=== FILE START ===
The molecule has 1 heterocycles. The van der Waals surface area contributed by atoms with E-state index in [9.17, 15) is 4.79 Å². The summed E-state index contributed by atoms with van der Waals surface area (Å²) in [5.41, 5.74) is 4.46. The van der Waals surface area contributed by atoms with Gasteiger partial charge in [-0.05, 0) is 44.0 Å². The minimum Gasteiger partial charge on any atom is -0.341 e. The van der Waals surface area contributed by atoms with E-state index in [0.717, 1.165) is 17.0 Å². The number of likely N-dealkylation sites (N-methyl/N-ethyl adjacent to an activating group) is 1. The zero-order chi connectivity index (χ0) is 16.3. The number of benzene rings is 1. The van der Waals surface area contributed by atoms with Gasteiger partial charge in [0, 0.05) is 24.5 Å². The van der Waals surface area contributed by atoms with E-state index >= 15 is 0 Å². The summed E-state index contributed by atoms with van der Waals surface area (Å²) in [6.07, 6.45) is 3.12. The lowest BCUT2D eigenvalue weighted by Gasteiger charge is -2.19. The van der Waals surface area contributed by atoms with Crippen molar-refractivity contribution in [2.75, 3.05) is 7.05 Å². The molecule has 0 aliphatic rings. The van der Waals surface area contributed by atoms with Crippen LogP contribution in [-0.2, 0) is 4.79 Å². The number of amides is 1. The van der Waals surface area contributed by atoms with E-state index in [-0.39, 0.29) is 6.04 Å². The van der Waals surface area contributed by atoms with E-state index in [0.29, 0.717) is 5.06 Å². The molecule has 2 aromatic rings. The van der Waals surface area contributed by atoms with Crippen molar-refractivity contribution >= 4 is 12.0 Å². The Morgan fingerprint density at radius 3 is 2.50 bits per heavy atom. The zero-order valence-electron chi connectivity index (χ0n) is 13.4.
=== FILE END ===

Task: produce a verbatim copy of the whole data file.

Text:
The molecule has 1 heterocycles. The van der Waals surface area contributed by atoms with E-state index in [9.17, 15) is 4.79 Å². The summed E-state index contributed by atoms with van der Waals surface area (Å²) in [5.41, 5.74) is 4.46. The van der Waals surface area contributed by atoms with Gasteiger partial charge in [-0.05, 0) is 44.0 Å². The minimum Gasteiger partial charge on any atom is -0.341 e. The van der Waals surface area contributed by atoms with E-state index in [0.717, 1.165) is 17.0 Å². The number of likely N-dealkylation sites (N-methyl/N-ethyl adjacent to an activating group) is 1. The zero-order chi connectivity index (χ0) is 16.3. The number of benzene rings is 1. The van der Waals surface area contributed by atoms with Gasteiger partial charge in [0, 0.05) is 24.5 Å². The van der Waals surface area contributed by atoms with E-state index >= 15 is 0 Å². The summed E-state index contributed by atoms with van der Waals surface area (Å²) in [6.07, 6.45) is 3.12. The lowest BCUT2D eigenvalue weighted by Gasteiger charge is -2.19. The van der Waals surface area contributed by atoms with Crippen molar-refractivity contribution in [2.75, 3.05) is 7.05 Å². The molecule has 0 aliphatic rings. The van der Waals surface area contributed by atoms with Crippen LogP contribution in [-0.2, 0) is 4.79 Å². The number of amides is 1. The van der Waals surface area contributed by atoms with E-state index in [-0.39, 0.29) is 6.04 Å². The van der Waals surface area contributed by atoms with E-state index in [0.29, 0.717) is 5.06 Å². The molecule has 2 aromatic rings. The van der Waals surface area contributed by atoms with Crippen molar-refractivity contribution >= 4 is 12.0 Å². The Morgan fingerprint density at radius 3 is 2.50 bits per heavy atom. The zero-order valence-electron chi connectivity index (χ0n) is 13.4.